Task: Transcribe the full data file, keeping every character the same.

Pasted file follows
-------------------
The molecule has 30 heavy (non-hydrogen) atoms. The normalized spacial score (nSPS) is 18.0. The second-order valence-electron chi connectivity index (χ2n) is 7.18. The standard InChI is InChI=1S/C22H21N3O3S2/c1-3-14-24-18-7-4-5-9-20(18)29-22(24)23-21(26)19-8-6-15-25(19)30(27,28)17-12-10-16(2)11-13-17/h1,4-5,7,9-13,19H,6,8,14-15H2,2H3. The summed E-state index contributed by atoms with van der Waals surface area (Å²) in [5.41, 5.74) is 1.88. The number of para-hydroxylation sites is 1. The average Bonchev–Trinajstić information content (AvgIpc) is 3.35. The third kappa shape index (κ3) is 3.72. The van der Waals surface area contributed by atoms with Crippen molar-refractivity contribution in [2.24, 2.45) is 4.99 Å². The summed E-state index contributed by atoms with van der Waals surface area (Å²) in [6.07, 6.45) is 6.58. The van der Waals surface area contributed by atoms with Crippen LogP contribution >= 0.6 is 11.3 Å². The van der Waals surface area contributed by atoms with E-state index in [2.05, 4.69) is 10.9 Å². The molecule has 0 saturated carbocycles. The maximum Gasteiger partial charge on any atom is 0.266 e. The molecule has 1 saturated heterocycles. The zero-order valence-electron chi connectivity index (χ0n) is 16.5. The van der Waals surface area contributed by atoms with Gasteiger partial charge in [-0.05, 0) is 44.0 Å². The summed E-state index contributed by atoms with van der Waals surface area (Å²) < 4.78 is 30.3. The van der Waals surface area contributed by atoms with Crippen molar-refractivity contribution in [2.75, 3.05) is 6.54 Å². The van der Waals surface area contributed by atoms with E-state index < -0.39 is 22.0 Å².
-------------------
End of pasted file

The molecule has 30 heavy (non-hydrogen) atoms. The normalized spacial score (nSPS) is 18.0. The second-order valence-electron chi connectivity index (χ2n) is 7.18. The standard InChI is InChI=1S/C22H21N3O3S2/c1-3-14-24-18-7-4-5-9-20(18)29-22(24)23-21(26)19-8-6-15-25(19)30(27,28)17-12-10-16(2)11-13-17/h1,4-5,7,9-13,19H,6,8,14-15H2,2H3. The summed E-state index contributed by atoms with van der Waals surface area (Å²) in [5.41, 5.74) is 1.88. The number of para-hydroxylation sites is 1. The average Bonchev–Trinajstić information content (AvgIpc) is 3.35. The third kappa shape index (κ3) is 3.72. The van der Waals surface area contributed by atoms with Crippen molar-refractivity contribution in [2.24, 2.45) is 4.99 Å². The summed E-state index contributed by atoms with van der Waals surface area (Å²) in [6.07, 6.45) is 6.58. The van der Waals surface area contributed by atoms with Crippen LogP contribution >= 0.6 is 11.3 Å². The van der Waals surface area contributed by atoms with E-state index in [2.05, 4.69) is 10.9 Å². The molecule has 0 saturated carbocycles. The maximum Gasteiger partial charge on any atom is 0.266 e. The molecule has 1 saturated heterocycles. The zero-order valence-electron chi connectivity index (χ0n) is 16.5. The van der Waals surface area contributed by atoms with Gasteiger partial charge in [-0.05, 0) is 44.0 Å². The summed E-state index contributed by atoms with van der Waals surface area (Å²) < 4.78 is 30.3. The van der Waals surface area contributed by atoms with Crippen molar-refractivity contribution in [2.75, 3.05) is 6.54 Å². The van der Waals surface area contributed by atoms with E-state index < -0.39 is 22.0 Å².